The Washington Nationals have had a third base conundrum since Anthony Rendon left before the 2020 season. The questions first centered on whether they should spring for Josh Donaldson. There were murmurs of addressing the hole with a trade for Kris Bryant. Then the Nationals held pat, started rookie Carter Kieboom in a shortened season, sent Kieboom down for part of it and now are back where they started.

As a result, the Nationals are again exploring a trade with the Chicago Cubs for Bryant, according to two people with knowledge of their plans. The interest, first reported by MLB Network, indicates Washington could use third base to address a larger need for a middle-of-the-order bat. Once Rendon departed, General Manager Mike Rizzo didn’t replace one all-star with another. He signed Starlin Castro; re-signed Howie Kendrick, Ryan Zimmerman and Asdrúbal Cabrera; and strengthened the bullpen with multiyear deals for Will Harris and Daniel Hudson.

But the 2020 season, despite being only 60 games long, made it clear that the offense needs more. That’s where Bryant makes a lot of sense.

For starters, he is a former MVP entering his final season with a club that could lose him in free agency next winter and get nothing in return. For the Nationals specifically, Bryant played under Dave Martinez when he was bench coach for the Cubs; Bryant could shift to a corner outfield spot if the Nationals want to give Kieboom another shot at third; and getting Bryant now, for less than it would have taken in 2019, would still give them almost a year of being the only team that can negotiate a long-term deal with him. Bryant is a right-handed hitter who profiles well in front of or behind the left-handed Juan Soto. And, maybe most importantly, he would make Washington markedly better in the last guaranteed season of having Max Scherzer, Stephen Strasburg and Patrick Corbin atop the rotation.

Bryant doesn’t extend the current title window as much as he shoves it open for 2021. If he comes to Washington before next year, there will still be a chance he leaves at the end of it. Rizzo doesn’t like to discuss “windows,” because he constantly keeps the Nationals in contention. Over almost a decade, he has backed that with four division titles and a World Series championship. But that Scherzer is on the last year of his contract, that Soto and Trea Turner are still under team control and that the bullpen’s best pieces are on their last legs make this seem a bit more pressing for the Nationals. And that makes Bryant the right fit at the right time.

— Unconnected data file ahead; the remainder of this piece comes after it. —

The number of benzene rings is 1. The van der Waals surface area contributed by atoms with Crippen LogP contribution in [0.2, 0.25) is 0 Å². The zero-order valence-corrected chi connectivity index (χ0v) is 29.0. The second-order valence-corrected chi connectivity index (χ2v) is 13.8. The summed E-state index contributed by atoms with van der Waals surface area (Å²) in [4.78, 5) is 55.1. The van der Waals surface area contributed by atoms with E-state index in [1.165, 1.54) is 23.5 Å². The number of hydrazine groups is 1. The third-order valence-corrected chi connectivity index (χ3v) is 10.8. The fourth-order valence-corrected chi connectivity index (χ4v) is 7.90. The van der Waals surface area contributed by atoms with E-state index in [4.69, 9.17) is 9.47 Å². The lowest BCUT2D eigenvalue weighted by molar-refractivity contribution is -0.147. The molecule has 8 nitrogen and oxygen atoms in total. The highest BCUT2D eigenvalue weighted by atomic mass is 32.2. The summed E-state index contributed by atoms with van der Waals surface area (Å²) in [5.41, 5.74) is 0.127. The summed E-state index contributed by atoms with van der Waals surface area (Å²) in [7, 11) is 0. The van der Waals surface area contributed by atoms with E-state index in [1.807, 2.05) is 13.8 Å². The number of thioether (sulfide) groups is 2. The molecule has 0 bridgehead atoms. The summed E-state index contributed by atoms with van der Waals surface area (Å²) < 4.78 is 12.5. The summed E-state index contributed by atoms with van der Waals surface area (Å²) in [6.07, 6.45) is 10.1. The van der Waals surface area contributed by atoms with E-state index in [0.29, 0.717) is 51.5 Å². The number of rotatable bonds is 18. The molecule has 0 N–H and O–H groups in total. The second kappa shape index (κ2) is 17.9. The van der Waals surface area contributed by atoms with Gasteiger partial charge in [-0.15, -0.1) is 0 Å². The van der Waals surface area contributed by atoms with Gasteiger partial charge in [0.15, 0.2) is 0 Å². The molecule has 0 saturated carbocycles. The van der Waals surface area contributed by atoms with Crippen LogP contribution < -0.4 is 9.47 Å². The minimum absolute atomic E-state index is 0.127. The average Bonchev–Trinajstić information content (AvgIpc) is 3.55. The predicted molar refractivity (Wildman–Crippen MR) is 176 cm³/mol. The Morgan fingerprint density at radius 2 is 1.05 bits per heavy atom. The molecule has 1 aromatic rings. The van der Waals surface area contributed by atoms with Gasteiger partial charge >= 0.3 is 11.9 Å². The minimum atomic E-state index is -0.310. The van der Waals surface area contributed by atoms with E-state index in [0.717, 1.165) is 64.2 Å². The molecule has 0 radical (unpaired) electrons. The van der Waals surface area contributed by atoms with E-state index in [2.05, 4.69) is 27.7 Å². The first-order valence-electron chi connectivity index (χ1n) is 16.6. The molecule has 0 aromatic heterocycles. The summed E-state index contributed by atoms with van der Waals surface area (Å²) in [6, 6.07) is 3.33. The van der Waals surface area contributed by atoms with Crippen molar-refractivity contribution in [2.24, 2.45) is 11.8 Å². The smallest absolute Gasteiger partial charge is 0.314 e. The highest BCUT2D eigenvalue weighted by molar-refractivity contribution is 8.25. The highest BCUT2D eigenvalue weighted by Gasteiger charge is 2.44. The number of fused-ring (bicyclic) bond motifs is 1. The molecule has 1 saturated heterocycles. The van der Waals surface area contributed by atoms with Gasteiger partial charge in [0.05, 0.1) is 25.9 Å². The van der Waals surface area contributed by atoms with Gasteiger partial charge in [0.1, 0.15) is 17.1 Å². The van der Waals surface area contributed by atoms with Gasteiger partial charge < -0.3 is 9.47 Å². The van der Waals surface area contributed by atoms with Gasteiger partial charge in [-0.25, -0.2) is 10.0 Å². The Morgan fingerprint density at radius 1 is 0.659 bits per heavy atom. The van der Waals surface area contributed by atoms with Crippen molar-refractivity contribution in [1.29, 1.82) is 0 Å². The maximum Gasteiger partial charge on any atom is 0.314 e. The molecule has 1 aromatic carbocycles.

Only 28, Bryant is coming off a down season that was shrunk to 34 games by injuries and the pandemic. He has otherwise faced questions about his defense and a slight regression since winning the National League MVP award in 2016. He is under the Cubs’ control for one more year after losing a service time grievance in January. Bryant had petitioned that the Cubs manipulated his clock at the start of his career and that he should have reached free agency this November. But an arbiter sided with the Cubs, further fraying Bryant’s relationship with the club. In turn, it seems unlikely that he would re-sign with Chicago, despite helping the Cubs break their World Series curse in 2016.

Last offseason, the Nationals wouldn’t include Soto, Turner, Victor Robles or pitcher Jackson Rutledge in any trade package for Bryant, according to people with knowledge of those discussions. But now, with the Cubs’ leverage dwindling, it may not take any top prospects to complete a deal. Bryant made $18.6 million in 2020. He is due for a raise in his final year of arbitration eligibility. If Rizzo can take on that type of salary, the Nationals’ system — ranked low and top-heavy with young arms — has the pieces to make it happen.

This can all come with clashing truths. A Bryant trade could be smart for a team that has to improve its offense to stare down the Atlanta Braves in the NL East. A Bryant trade could also lead to a harshly short leash for Kieboom, a former top prospect who has just 165 plate appearances in 44 career games. But these are the dilemmas bred by attempting to compete for a title every year. Kieboom is a 23-year-old who, with a bit more seasoning, could blossom into a major league regular and a reliable bat. And he could also be knocked aside for a proven player who elevates the Nationals immediately.

If Washington chooses to keep Kieboom at third for now, there are other ways to add offense. Several corner outfielders are on the market, from George Springer to Marcell Ozuna, from Michael Brantley to Joc Pederson. Star catcher J.T. Realmuto, long prized by Rizzo, is a free agent. There is a deep pool of experienced, power-hitting first basemen who could come cheap. Then there’s DJ LeMahieu, one of the game’s best hitters, who split his innings among second (34 starts), third (11 starts) and first (one start, 11 games) with the New York Yankees in 2020.

But none of those players has shared a dugout with the Nationals’ manager. It’s hard to see any of them allowing for a one-year investment while Washington works out its long-term finances. Kris Bryant checks those boxes and many more.

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